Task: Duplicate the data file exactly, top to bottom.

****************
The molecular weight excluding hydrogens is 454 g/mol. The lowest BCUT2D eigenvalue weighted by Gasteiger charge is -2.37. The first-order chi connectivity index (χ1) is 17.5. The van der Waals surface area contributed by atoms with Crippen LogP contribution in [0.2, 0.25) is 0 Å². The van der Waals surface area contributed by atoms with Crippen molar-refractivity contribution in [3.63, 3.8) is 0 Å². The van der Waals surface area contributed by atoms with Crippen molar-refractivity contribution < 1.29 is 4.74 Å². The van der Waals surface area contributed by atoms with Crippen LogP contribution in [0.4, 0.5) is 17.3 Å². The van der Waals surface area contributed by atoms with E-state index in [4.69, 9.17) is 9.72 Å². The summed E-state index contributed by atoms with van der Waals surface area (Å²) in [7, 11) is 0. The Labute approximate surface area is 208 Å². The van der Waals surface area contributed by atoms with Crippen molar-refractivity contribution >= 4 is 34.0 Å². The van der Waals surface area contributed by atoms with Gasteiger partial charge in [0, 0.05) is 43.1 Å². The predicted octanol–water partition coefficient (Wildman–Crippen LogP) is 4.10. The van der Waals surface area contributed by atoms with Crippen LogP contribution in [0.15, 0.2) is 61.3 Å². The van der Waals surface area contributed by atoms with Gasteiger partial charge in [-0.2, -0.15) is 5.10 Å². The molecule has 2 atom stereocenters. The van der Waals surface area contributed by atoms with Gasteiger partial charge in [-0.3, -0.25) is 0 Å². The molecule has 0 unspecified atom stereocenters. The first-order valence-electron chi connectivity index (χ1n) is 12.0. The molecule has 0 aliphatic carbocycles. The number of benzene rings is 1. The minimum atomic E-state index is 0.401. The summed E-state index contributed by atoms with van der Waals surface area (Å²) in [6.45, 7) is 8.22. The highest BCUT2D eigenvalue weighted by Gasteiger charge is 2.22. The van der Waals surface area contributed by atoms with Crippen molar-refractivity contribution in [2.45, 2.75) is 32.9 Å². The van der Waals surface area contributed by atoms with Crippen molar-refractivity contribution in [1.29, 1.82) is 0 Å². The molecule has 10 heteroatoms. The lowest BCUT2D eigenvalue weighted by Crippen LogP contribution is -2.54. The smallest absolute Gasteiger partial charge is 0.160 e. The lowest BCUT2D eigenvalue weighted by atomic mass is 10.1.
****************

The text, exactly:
The molecular weight excluding hydrogens is 454 g/mol. The lowest BCUT2D eigenvalue weighted by Gasteiger charge is -2.37. The first-order chi connectivity index (χ1) is 17.5. The van der Waals surface area contributed by atoms with Crippen LogP contribution in [0.2, 0.25) is 0 Å². The van der Waals surface area contributed by atoms with Crippen molar-refractivity contribution in [3.63, 3.8) is 0 Å². The van der Waals surface area contributed by atoms with Crippen molar-refractivity contribution < 1.29 is 4.74 Å². The van der Waals surface area contributed by atoms with Crippen LogP contribution in [0.4, 0.5) is 17.3 Å². The van der Waals surface area contributed by atoms with E-state index in [4.69, 9.17) is 9.72 Å². The summed E-state index contributed by atoms with van der Waals surface area (Å²) in [7, 11) is 0. The Labute approximate surface area is 208 Å². The van der Waals surface area contributed by atoms with Crippen molar-refractivity contribution >= 4 is 34.0 Å². The van der Waals surface area contributed by atoms with Gasteiger partial charge in [0, 0.05) is 43.1 Å². The predicted octanol–water partition coefficient (Wildman–Crippen LogP) is 4.10. The van der Waals surface area contributed by atoms with Crippen LogP contribution in [0.15, 0.2) is 61.3 Å². The van der Waals surface area contributed by atoms with Gasteiger partial charge in [-0.2, -0.15) is 5.10 Å². The molecule has 2 atom stereocenters. The van der Waals surface area contributed by atoms with Gasteiger partial charge in [-0.3, -0.25) is 0 Å². The molecule has 0 unspecified atom stereocenters. The first-order valence-electron chi connectivity index (χ1n) is 12.0. The molecule has 0 aliphatic carbocycles. The number of benzene rings is 1. The minimum atomic E-state index is 0.401. The summed E-state index contributed by atoms with van der Waals surface area (Å²) in [6.45, 7) is 8.22. The highest BCUT2D eigenvalue weighted by Gasteiger charge is 2.22. The van der Waals surface area contributed by atoms with Crippen molar-refractivity contribution in [2.45, 2.75) is 32.9 Å². The van der Waals surface area contributed by atoms with Crippen molar-refractivity contribution in [1.29, 1.82) is 0 Å². The molecule has 10 heteroatoms. The lowest BCUT2D eigenvalue weighted by Crippen LogP contribution is -2.54. The smallest absolute Gasteiger partial charge is 0.160 e. The lowest BCUT2D eigenvalue weighted by atomic mass is 10.1.